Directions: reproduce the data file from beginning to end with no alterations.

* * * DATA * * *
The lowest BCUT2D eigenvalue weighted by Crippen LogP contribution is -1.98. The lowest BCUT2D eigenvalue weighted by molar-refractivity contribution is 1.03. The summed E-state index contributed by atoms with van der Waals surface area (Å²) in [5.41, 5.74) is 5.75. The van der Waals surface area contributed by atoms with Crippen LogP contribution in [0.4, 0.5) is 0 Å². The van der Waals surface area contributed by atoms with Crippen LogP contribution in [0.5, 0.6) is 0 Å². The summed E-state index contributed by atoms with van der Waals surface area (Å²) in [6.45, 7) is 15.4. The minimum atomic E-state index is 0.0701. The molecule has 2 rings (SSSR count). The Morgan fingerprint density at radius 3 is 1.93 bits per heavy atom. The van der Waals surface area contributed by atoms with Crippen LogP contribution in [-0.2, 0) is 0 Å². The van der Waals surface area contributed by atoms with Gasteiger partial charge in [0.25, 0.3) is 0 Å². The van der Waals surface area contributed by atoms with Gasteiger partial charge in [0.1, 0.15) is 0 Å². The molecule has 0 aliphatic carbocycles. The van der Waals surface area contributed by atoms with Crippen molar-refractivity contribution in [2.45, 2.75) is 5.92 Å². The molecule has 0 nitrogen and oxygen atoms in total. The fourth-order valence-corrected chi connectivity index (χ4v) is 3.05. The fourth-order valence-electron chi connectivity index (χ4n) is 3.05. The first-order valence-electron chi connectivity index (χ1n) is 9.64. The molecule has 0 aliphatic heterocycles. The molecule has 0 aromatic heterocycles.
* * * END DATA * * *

The lowest BCUT2D eigenvalue weighted by Crippen LogP contribution is -1.98. The lowest BCUT2D eigenvalue weighted by molar-refractivity contribution is 1.03. The summed E-state index contributed by atoms with van der Waals surface area (Å²) in [5.41, 5.74) is 5.75. The van der Waals surface area contributed by atoms with Crippen LogP contribution in [0.4, 0.5) is 0 Å². The van der Waals surface area contributed by atoms with Crippen LogP contribution in [0.5, 0.6) is 0 Å². The summed E-state index contributed by atoms with van der Waals surface area (Å²) in [6.45, 7) is 15.4. The minimum atomic E-state index is 0.0701. The molecule has 2 rings (SSSR count). The Morgan fingerprint density at radius 3 is 1.93 bits per heavy atom. The van der Waals surface area contributed by atoms with Crippen LogP contribution in [-0.2, 0) is 0 Å². The van der Waals surface area contributed by atoms with Gasteiger partial charge in [0.25, 0.3) is 0 Å². The van der Waals surface area contributed by atoms with Gasteiger partial charge in [0.1, 0.15) is 0 Å². The molecule has 0 aliphatic carbocycles. The van der Waals surface area contributed by atoms with Crippen molar-refractivity contribution in [2.45, 2.75) is 5.92 Å². The molecule has 0 nitrogen and oxygen atoms in total. The fourth-order valence-corrected chi connectivity index (χ4v) is 3.05. The fourth-order valence-electron chi connectivity index (χ4n) is 3.05. The first-order valence-electron chi connectivity index (χ1n) is 9.64. The molecule has 0 aliphatic heterocycles. The molecule has 0 aromatic heterocycles.